Friday, December 27, 2013

What affected HR’s job the most in 2013? Top 6 trends

It’s almost the end of the year, and you know what that means: It’s time to look back at the past 12 months in employment law and see what mattered most to HR.

Fisher & Phillips’ Richard Meneghello laid it all out for readers. Here’s some of what he found relevant about the past year:
Healthcare reform

This past year was supposed to be the year of implementation and compliance for President Obama’s key piece of legislation, but that was thrown out the window when the Treasury department announced the employer and insurer reporting requirements — and the accompanying penalties — under the law will be delayed until 2015.

Coupled with the issues the feds ran into the healthcare reform’s website, Menenghello notes that “the prognosis for 2014 is bound to be better, if only because it’s hard to imagine a year going more poorly.”

It was a mixed bag in 2013 for the Equal Employment Opportunity Commission.

Yes, despite sequestration and a decline in staffing and budget, HR’s favorite government agency still managed to obtain $372.1 million for bias victims in the 2013 fiscal year — a new record. That number beat the previous year by a cool $6.7 million.

And the EEOC received a total of 93,727 private sector charges of discrimination in FY 2013, a 6,000 charge decrease from the prior three fiscal years — but 2013 still comes in among the agency’s top five fiscal years. (A breakdown of types of bias claims filed in FY 2013 is expected to be released shortly.)

But this was also the year the agency truly began getting flack for its stance on criminal background checks.

As you’ll recall, in early 2012 the EEOC released guidance stating that criminal background checks could have a disparate impact on minorities, and that the agency would be keeping a close eye on firms that made those checks part of their hiring process.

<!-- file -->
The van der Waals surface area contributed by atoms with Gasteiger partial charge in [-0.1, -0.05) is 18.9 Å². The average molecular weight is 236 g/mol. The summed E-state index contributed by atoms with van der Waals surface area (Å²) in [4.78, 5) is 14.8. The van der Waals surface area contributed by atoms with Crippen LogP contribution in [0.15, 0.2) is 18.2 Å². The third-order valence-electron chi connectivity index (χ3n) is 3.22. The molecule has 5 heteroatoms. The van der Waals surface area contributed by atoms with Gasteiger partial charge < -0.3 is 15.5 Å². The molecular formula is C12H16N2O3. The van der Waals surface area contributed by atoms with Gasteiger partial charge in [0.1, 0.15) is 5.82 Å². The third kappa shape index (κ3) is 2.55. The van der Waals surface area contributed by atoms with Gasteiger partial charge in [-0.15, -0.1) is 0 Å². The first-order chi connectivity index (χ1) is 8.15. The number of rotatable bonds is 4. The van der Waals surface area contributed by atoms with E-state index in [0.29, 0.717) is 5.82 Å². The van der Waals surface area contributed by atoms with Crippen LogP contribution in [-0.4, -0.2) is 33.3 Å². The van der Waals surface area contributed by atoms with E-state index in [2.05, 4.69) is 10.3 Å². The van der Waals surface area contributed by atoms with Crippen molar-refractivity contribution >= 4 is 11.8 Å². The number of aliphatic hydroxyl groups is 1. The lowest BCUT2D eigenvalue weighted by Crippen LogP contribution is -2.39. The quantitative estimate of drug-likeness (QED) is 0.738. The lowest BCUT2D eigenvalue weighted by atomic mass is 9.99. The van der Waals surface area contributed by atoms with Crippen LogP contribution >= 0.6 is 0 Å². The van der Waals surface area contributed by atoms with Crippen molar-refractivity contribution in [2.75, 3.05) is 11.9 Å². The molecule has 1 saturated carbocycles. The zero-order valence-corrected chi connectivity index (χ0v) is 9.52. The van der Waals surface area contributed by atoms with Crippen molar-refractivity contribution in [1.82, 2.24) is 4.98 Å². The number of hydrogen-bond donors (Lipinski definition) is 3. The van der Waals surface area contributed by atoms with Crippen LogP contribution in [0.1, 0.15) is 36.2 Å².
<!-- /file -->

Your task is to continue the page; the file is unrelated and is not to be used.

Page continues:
Since then, the agency hasn’t been afraid to go after companies for their policies — and companies (and judges) haven’t been afraid to voice their disapproval.

Then nine states’ Attorneys General sent a complaint letter to the EEOC. And the entire state of Texas has filed suit against the agency, claiming that the EEOC’s stance unlawfully limits the ability of employers to exclude convicted felons from the workforce.

Bad news for companies: The EEOC isn’t likely to back down anytime soon.
LGBT employees

In June, the Supreme Court overturned the federal prohibition on same-sex marriage under the Defense of Marriage Act (DOMA).

That’s meant some changes for HR in states that allow same-sex marriage, especially for the Family and Medical Leave and the application of benefits for same-sex couples.
Social media

Menenghello notes that at least 10 states (Arkansas, Colorado, Illinois, Nevada, New Jersey, New Mexico, Oregon, Utah, Vermont and Washington) passed laws in 2013 preventing firms from asking for employees’ or candidates’ social-media passwords.

Another 36 states have introduced similar legislation — or already have it pending.

The National Labor Relations Board, which has been sticking its nose into employers’ business for the past three years, hit a roadblock in 2013 when the a federal appeals court found that President Obama may have illegally appointed members to the board.

That means hundreds of cases may be overturned depending on how the Supreme Court rules in 2014.

If that wasn’t bad enough, a Washington, DC federal appeals court struck down the National Labor Relations Board’s bid to require employers to put up a special notice that outlines workers’ rights to organize.

Workplace bullying remained a concern for many firms, and received national attention when Miami Dolphins’ lineman Richie Incognito’s was accused of egregiously bullying fellow player Jonathan Martin.

Not surprisingly, a number of states, including New York and Illinois, are looking into passing anti-workplace-bullying legislation.
Unpaid interns

Unpaid interns finally had their “I’m as mad as hell, and I’m not going to take this anymore” moment in 2013, filing and winning myriad lawsuits claiming they should have been paid for their work.

The downside? Some firms have begun pulling back or completely eliminating their intern programs.